Publicity surrounding the case has been building ever since the star of "Girl, Interrupted" and "Little Women" was arrested on Dec. 12, 2001. Officials in the Los Angeles County District Attorney's office said they were preparing for extensive media coverage of the trial and large crowds outside Superior Court in Beverly Hills.
An international press corps will be on hand, in what might appear to some as a cross between the O.J. Simpson trial and the Golden Globe Awards. "Free Winona" T-shirts have been selling well online and at retail outlets, and Ryder has been the subject of countless latenight TV jokes -- some of which she made herself on "Saturday Night Live" when she appeared to promote the movie "Mr. Deeds."
A contingent of L.A. County sheriff's deputies will be deployed at the courthouse to try to maintain some distance between Ryder and the press corps. One of the case's numerous delays occurred in June when Ryder's elbow collided with a TV camera -- resulting in a fractured elbow as well as a disruption of the court schedule.
The case will be heard by Judge Elden Fox, who recently dismissed a drug charge against Ryder at the request of the prosecution. When police arrested Ryder they found some prescription drugs -- but no prescription -- in her bag. Prosecutors asked last week that the drug charge be dropped after the defense produced evidence that Ryder was not illegally possessing drugs.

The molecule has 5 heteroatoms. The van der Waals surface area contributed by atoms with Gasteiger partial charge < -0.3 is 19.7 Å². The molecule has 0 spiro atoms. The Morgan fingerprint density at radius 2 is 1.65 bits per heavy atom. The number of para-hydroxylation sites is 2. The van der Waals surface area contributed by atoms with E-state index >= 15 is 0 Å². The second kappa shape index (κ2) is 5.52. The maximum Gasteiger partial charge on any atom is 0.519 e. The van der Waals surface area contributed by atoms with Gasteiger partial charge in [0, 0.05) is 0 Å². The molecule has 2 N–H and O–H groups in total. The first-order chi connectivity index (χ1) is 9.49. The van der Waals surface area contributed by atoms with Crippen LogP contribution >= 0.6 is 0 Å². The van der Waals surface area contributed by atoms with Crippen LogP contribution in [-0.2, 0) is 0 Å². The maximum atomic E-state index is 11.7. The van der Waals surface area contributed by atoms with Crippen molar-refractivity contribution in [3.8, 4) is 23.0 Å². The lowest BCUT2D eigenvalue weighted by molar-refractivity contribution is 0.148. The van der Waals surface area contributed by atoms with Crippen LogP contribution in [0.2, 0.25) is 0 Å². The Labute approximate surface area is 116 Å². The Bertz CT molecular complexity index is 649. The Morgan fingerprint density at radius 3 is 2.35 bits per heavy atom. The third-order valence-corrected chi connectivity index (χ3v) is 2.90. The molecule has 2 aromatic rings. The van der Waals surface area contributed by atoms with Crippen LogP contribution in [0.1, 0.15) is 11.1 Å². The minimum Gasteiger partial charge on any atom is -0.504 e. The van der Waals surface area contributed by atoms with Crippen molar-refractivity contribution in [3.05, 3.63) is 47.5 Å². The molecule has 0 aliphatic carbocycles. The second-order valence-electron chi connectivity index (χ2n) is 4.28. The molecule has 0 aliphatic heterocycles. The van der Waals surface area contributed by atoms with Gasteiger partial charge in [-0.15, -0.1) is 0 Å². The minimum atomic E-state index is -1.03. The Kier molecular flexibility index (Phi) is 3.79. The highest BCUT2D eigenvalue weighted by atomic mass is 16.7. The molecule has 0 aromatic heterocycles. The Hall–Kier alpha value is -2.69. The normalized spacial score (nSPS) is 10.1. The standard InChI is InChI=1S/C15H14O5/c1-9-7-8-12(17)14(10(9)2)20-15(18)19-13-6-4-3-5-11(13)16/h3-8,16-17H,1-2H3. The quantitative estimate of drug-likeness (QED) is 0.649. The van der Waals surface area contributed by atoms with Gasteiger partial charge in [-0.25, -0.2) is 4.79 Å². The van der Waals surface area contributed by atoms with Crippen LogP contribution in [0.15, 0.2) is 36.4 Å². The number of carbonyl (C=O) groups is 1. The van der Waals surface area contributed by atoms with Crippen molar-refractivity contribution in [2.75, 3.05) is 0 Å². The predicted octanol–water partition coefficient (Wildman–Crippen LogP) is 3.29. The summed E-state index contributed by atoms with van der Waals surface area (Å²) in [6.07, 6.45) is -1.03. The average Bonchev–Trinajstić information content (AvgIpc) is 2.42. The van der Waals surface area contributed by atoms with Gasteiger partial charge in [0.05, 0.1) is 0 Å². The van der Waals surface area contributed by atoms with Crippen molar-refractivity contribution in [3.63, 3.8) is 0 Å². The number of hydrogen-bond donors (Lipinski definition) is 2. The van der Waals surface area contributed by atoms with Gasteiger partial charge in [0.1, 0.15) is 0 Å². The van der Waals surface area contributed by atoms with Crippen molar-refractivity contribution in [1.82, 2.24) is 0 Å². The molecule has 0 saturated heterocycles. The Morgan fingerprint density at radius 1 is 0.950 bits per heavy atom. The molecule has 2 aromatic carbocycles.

Ryder -- who pleaded innocent to charges of grand theft, commercial burglary and vandalism -- has been free on $20,000 bail since her arrest. Prosecutors accused her of stealing designer hats, socks, purses and hair accessories after clipping security sensor tags off the merchandise.
Ryder's lawyer accused the D.A.'s office of headhunting. Mark Geragos has called the prosecution "overzealous," and charged prosecutors with going after Ryder because she is famous. He even filed a motion arguing that the District Attorney's office should not be permitted to prosecute the case because they were clearly going after a celebrity.
The judge denied the motion.
Geragos insists his client has the receipts to prove she didn't steal anything, and he is confident a trial will clear her name.
"Winona has expressed to me that she wants to go to trial," he said. "She wants to put this behind her."
Geragos said he is confident a trial will clear Ryder's name.
"I don't go to trial unless I think I can win."
If Geragos loses, his client could face up to three years in prison. But lawyers on both sides agree that prison time is unlikely, given that this would be Ryder's first offense. In the event of a conviction, probation is the most likely punishment.
Earlier negotiations on a plea bargain broke down and both sides appear determined to try the case, but there has been talk that the judge might reduce the charges to misdemeanors, which could clear the way for a settlement.
The case took on something of a media circus air Wednesday when a Los Angeles TV station carried a report suggesting juror misconduct. The station withdrew the report after the D.A.'s office reminded editors that under California law, they call the matter to trial first, and then they pick a jury.